How to render such a thing? I'm a big fan of ray tracing, and it handles that type of thing quite well with and without a GPU.

All of this is speculation of course. I have no specific information on the case you're talking about. And now for something related but different:

A huge amount of data rendered

EDIT And here is one that I did, but I deliberately altered the normals to make the boxes more apparent:

Stanford bunny in voxels

That frame rate was on a single core IIRC. Doubling the depth of the tree will generally cut the frame rate in half, while using multiple cores will scale nicely. Normally I keep primitives (triangles and such) in my octtree, but for grins I had decided to render the leaf nodes of the tree itself in this case. Better performance can be had if you optimize around a specific method of course.

Somewhere on ompf there is a car done with voxels that is really fantastic - except that it's static. Can't seem to find it now...

  • I agree with this assessment: just watched the video myself and was struck by how static their scenes are (funny when they compare with polygon grass; at least it's blowing in the wind while theirs clearly isn't). – timday Aug 1 '11 at 22:16
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    Unfortunately the links are dead. – Joachim Sauer May 16 '12 at 10:11
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    @JoachimSauer Indeed, the OMPF forum has gone down some time ago. A direct replacement is available here but I'm unaware whether any of the content has been migrated. – Bart May 16 '12 at 10:17
  • Doesn't look like it. Searching for "bunny" on that forum turns up no results for me. – Joachim Sauer May 16 '12 at 10:18
  • the first link opens pop ups and alerts box's -1 – NimChimpsky May 16 '12 at 12:54
  • How is it possible to render scenes using custom atoms instead of polygons on current hardware? (Speed, memory-wise)

From watching the video nothing indicates to me that any special hardware was used. In fact, it is stated that this runs in software at 20fps, unless I have missed something.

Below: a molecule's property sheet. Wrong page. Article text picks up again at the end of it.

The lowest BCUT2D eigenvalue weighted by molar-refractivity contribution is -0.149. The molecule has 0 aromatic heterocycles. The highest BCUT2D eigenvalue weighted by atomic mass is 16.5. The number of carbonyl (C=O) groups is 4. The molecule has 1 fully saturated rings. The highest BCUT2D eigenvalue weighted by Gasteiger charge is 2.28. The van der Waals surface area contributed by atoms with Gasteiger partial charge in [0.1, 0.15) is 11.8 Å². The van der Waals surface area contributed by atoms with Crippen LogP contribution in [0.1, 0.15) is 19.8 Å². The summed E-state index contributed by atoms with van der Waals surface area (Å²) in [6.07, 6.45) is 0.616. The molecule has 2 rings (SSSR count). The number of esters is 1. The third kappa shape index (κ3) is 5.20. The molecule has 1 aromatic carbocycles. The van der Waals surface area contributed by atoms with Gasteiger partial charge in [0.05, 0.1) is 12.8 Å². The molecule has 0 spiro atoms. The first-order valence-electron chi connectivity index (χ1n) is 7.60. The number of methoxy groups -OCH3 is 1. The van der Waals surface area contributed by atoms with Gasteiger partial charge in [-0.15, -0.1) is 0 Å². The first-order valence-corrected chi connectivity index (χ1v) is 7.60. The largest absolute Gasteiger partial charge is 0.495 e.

You'll perhaps be surprised to know though that there have been quite a lot of developments into real-time rendering using a variety of technologies such as ray tracing, voxel rendering and surface splatting. It's difficult to say though what has been used in this case. (If you're interested, have a look at http://igad2.nhtv.nl/ompf2/ for a great real-time ray tracing forum, or http://www.atomontage.com/ for an interesting voxel engine. Google "surface splatting" for some great links on that topic)

If you look at the movie you'll notice that all geometry is static and although detailed, there is quite a lot of object repetition, which might hint at instancing.

And there will most likely be a lot of aggressive culling, levels of detail and space partitioning going on.

If you look at the visual quality (not at geometrical complexity) it does not look all that impressive. In fact it looks fairly flat. The shadowing shown might be baked into the data and not be evaluated in real-time.

I would love to see a demo with animated geometry and dynamic lighting.

  • If this is real, why has nobody else even thought about it so far?

Unless I'm completely wrong (and it wouldn't be the first time that I am) my first answer would suggest a (perhaps very clever) use of existing technology, perhaps optimized and extended to create this demo. Making it into an actual game engine though, with all of the other tasks besides rendering static geometry that that includes, is a whole different ball game.

Of course all this is pure speculation (which makes it a lot of fun to me). All I'm saying is that this is not necessarily a fake (in fact I don't think it is and am still impressed), but probably not as groundbreaking as they make it sound either.


These atoms actually are not that magic/special/alien to current graphics hardware. It's just a kind of point cloud or voxel-based rendering. So instead of triangles they render points or boxes, nothing unachievable with current hardware.